The Bible is an amazing book that emphasizes the importance of God and the relationship God has with His creation. God is unique and a separate ‘being’ to other ‘beings’ that He created.
“The God who made the world and everything in it, being Lord of heaven and earth, does not live in temples made by man, nor is he served by human hands, as though he needed anything, since he himself gives to all mankind life and breath and everything." (Acts 17:24-5)
To help us understand God better, we will ask a few questions: Who is God? Where does God dwell? What is God’s relationship with Jesus and how does Jesus refer to God?
Who is God?
This is a question that we touched on in an earlier introduction about God What do Christadelphians believe about God? As an overview, it was stated that God is the creator of the universe, who created the heavens and the earth (Genesis 1:1), then on days 1-6:
Light and dark (Genesis 1:3-5)
Sea and sky (Genesis 1:6-10)
Fertile earth (Genesis 1:11-14)
Lights of day and night (Genesis 1:14-19)
Fish and birds (Genesis 1:20-23)
Land animals and mankind (Genesis 1:24-8) On day 7, God rested.
God is immortal, invisible, the only God as it is written in 1 Timothy 1:17. He is the one and only God (Isaiah 46:9), who anointed Jesus with the Holy Spirit, which includes the power of God (Acts 10:38).
Where does God dwell?
In heaven: “Our Father in heaven, hallowed be your name” (Matthew 6:9).
God is of a different nature to how we are; as not only is God immortal, invisible and dwells in heaven. Jesus also states that God is spirit (John 4:24) and that “no one has ever seen God” (1 John 4:12).
What is God’s relationship with Jesus and how does Jesus refer to God?
Jesus is God’s Son (Luke 1:35). God is only referred to as Father in the New Testament thanks to Jesus, who could fully reveal the Father because he was exactly like his Father. The first chapter of Hebrews tells us this:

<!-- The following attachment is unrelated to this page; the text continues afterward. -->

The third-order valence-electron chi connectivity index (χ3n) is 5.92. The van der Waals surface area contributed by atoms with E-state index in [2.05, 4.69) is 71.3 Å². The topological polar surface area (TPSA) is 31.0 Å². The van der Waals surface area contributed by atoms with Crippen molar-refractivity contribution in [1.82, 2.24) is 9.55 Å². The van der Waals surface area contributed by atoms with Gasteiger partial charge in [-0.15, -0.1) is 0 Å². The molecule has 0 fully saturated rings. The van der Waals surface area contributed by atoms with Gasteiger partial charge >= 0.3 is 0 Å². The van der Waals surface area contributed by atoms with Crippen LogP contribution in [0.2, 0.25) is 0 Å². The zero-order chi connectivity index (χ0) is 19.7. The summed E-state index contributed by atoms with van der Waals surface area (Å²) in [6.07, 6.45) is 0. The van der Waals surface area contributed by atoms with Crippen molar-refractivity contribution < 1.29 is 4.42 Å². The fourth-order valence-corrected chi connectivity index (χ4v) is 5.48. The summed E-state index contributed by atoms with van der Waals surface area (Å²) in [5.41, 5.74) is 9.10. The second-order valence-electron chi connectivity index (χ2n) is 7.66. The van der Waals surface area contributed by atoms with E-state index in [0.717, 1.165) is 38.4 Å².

"In the past God spoke to our forefathers through the prophets at many times and in various ways, but in these last days he has spoken to us by his Son...the Son is the radiance of God’s glory and the exact representation of his being" (Hebrews 1:1-3).
God is the Father of Jesus and raised him up following the crucifixion (Acts 2:32, 4:10, 5:30, Romans 8:34, 9:10, Galatians 4:4).
God is described as being one in both the Old Testament and the New Testament. Hear, O Israel: The LORD our God, the LORD is one” (Deuteronomy 6:4).
In the New Testament, Jesus reiterates the importance of this by answering what the greatest commandment is in Mark 12:29-30: Jesus answered, “The most important is, ‘Hear, O Israel: The Lord our God, the Lord is one. And you shall love the Lord your God with all your heart and with all your soul and with all your mind and with all your strength.’
This is our first commandment in service to God. This should be a two-way relationship as God loves us and wants to have a relationship with us. This is why
John 3:16-18 is one of the most quoted passages in the whole Bible:
For God so loved the world that he gave his one and only Son, that whoever believes in him shall not perish but have eternal life. For God did not send his Son into the world to condemn the world, but to save the world through him. Whoever believes in him is not condemned, but whoever does not believe stands condemned already because he has not believed in the name of God's one and only Son.
This is one of the most encouraging passages written in the Bible because it offers hope, happiness, and a reason that our existence should be, to want to do what God wants of us.
In conclusion, we have looked at some of the evidence that highlights that God is one. We also looked at some scriptures about His relationship with Jesus, and who God is and where he dwells. With this information, we have set the tone for the next post where we look at God’s character further and why knowing Him gives us hope.
Article: Matthew Morris; Photo: Aaron Burden (pexels.com)